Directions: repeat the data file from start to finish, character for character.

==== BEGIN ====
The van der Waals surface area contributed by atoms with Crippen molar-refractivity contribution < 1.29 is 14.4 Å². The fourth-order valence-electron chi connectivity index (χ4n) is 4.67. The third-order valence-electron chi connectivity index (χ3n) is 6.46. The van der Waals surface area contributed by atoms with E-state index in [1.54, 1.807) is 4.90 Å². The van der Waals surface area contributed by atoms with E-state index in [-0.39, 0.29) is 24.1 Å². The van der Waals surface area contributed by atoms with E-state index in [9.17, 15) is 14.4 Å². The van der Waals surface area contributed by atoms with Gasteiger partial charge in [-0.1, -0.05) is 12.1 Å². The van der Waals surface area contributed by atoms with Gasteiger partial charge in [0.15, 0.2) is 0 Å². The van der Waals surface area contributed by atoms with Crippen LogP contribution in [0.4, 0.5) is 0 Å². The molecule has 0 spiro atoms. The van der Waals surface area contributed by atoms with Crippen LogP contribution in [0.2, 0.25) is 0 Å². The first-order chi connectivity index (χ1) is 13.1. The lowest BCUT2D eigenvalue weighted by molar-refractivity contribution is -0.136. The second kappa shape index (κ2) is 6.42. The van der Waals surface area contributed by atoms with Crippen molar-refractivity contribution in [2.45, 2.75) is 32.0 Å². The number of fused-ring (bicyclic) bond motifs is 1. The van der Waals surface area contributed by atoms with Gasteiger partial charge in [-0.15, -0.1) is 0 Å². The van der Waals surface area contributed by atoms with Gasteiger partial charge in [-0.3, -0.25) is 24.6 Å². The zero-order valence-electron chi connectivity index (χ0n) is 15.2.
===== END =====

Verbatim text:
The van der Waals surface area contributed by atoms with Crippen molar-refractivity contribution < 1.29 is 14.4 Å². The fourth-order valence-electron chi connectivity index (χ4n) is 4.67. The third-order valence-electron chi connectivity index (χ3n) is 6.46. The van der Waals surface area contributed by atoms with E-state index in [1.54, 1.807) is 4.90 Å². The van der Waals surface area contributed by atoms with E-state index in [-0.39, 0.29) is 24.1 Å². The van der Waals surface area contributed by atoms with E-state index in [9.17, 15) is 14.4 Å². The van der Waals surface area contributed by atoms with Gasteiger partial charge in [-0.1, -0.05) is 12.1 Å². The van der Waals surface area contributed by atoms with Gasteiger partial charge in [0.15, 0.2) is 0 Å². The van der Waals surface area contributed by atoms with Crippen LogP contribution in [0.4, 0.5) is 0 Å². The molecule has 0 spiro atoms. The van der Waals surface area contributed by atoms with Crippen LogP contribution in [0.2, 0.25) is 0 Å². The first-order chi connectivity index (χ1) is 13.1. The lowest BCUT2D eigenvalue weighted by molar-refractivity contribution is -0.136. The second kappa shape index (κ2) is 6.42. The van der Waals surface area contributed by atoms with Crippen molar-refractivity contribution in [2.45, 2.75) is 32.0 Å². The number of fused-ring (bicyclic) bond motifs is 1. The van der Waals surface area contributed by atoms with Gasteiger partial charge in [-0.15, -0.1) is 0 Å². The van der Waals surface area contributed by atoms with Gasteiger partial charge in [-0.3, -0.25) is 24.6 Å². The zero-order valence-electron chi connectivity index (χ0n) is 15.2.